Apocalyptic Overkill

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By Victoria Azzi

On Monday April 7, 2014, Eliot Borenstein, Professor of Slavic Languages and noted cultural scholar at NYU was the fourth to deliver a lecture in a series, hosted by Miami University’s Havighurst center, which is aimed at addressing the state of the Russian and Eurasian field. Borenstein was the second of the lecturers to approach the topic with a focus on the post-Soviet era, as well as, the only lecturer coming from a non-historical background. Through his presentation, sharing the name and topic of his next book, “Catastrophe of the Week: Entertaining the Apocalypse in Post-Socialist Russia,” Borenstein articulated the particularities of the catastrophe phenomenon that at least in rhetoric and imagining encapsulated part of 1990s and early 2000s Russian culture. Most aptly put in Borenstein’s own words; “Public discourse and mass entertainment in the 1990s [was] marked by a logic of cultural pessimism, an ongoing fixation on cultural collapse, an expectation of apocalyptic disaster mixing eschatology with the everyday.”[1]

Before articulating the nuanced aspects of his assertion, Borenstein began his lecture by framing its conception. It was through his own lived experience in 1990s Russia, when composing his dissertation on an entirely different topic, that Borenstein arrived upon what he would later term “overkill” culture and the catastrophe narrative. Bornstein discovered both these phenomena to be permeating the majority of Russian popular culture and saw the need for further exploration. Thanks to the suggestion of a particularly wise editor, Borenstein decided to address the topics in two separate works, making it much more tangible and palatable for his audience.

In the already published Overkill: Sex and Violence in Contemporary Russian Popular Culture, Borenstein, true to title, focuses on the causes, dissemination, and effects of overkill culture in Russia’s 1990s, particularly its manifestation in regards to sex and violence. Although fueling the catastrophe narrative, overkill culture does not in its own right explain the phenomenon.  In fact, Borenstein connects the catastrophe narrative to a much longer lineage.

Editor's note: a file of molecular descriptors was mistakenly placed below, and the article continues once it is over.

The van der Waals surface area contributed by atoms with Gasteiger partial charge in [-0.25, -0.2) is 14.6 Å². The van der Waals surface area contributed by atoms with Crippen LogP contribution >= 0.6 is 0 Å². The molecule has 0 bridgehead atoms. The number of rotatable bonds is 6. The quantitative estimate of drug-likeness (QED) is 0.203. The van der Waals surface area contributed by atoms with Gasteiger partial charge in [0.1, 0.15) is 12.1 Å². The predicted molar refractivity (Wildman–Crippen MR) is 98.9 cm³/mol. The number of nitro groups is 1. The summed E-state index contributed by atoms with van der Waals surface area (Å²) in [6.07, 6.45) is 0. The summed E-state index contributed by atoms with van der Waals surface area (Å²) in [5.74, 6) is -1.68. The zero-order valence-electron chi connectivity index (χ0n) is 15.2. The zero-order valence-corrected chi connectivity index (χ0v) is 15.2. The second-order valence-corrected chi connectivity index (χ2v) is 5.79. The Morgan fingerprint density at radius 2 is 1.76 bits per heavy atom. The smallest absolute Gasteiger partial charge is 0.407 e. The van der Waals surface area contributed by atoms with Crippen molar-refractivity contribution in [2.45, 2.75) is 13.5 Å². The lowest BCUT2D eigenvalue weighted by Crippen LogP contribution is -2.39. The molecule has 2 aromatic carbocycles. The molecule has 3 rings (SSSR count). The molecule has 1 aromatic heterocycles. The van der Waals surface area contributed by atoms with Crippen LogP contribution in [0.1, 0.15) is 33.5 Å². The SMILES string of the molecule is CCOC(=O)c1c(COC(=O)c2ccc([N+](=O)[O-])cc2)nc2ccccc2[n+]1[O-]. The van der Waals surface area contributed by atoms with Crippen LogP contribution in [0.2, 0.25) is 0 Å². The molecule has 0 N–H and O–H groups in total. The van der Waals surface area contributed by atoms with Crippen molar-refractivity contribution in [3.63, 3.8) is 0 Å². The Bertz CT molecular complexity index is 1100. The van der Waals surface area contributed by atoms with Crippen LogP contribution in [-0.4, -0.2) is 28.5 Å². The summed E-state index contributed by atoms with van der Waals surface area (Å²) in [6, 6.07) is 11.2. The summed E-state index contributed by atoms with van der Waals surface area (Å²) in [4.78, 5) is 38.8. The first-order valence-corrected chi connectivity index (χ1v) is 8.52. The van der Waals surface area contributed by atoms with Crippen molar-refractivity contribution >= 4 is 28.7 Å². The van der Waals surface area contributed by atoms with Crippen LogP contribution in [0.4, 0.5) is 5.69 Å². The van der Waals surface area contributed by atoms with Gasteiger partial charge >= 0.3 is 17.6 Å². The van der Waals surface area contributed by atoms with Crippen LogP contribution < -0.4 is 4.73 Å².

In the farthest reaches, catastrophe anxieties can be seen as developing from the Russian Empire’s first encounter with Christianity. The eschatology of Christianity, particularly in the climax of Revelations, sets up the dominant narrative of catastrophe as a necessary ends in the achievement of Salvation. Borenstein argues that even within the atheist Soviet Union a similar eschatological narrative is preserved. Yet in this iteration of the story, the citizens of the Soviet Union do not need the occurrence of a catastrophe in order to achieve communism. This alteration to the narrative would prove detrimental in the final years of the Soviet Union.

In the years of Perestroika, Glasnost, and Uskorenie (or restructuring, openness, and acceleration), Borenstein argues that the Soviet eschatology becomes shaken. The reserve of previous eras is removed and a dialogue is opened that reveals many of the atrocities of daily life. These atrocities, however, are not provided a purpose in the progression of culture and therefore the logic is developed that the only progression is towards catastrophe. Popular culture through overkill and catastrophic storylines reinforces these anxieties and they become further ingrained in the societal fabric. Borenstein justifies this further through numerous examples, but it is the larger conclusions about this phenomenon that are most beneficial.

Borenstein concludes that the catastrophe complex that is proliferating throughout Russian popular culture demonstrates a historical continuity. This continuity at once implicates through eschatology studies that the Soviet Union was not the microcosm that it is often imagined to be and in fact there are useful external, both chronological and geographical, comparisons that are beneficial to make. As well as, this continuity argues for the continued use and benefits of the term “post-Soviet” in describing and analyzing contemporary Russia. Overall, Borenstein’s lecture was both dense and dynamic, suggesting Catastrophe of the Week: Entertaining the Apocalypse in Post-Socialist Russia will be just as fascinating and comprehensive of a read as its predecessor.


[1] Eliot Borenstein, Overkill: Sex and Violence in Contemporary Russian Popular Culture (London: Cornell University Press, 2008) 5.

Victoria Azzi is a senior art history major at Miami.

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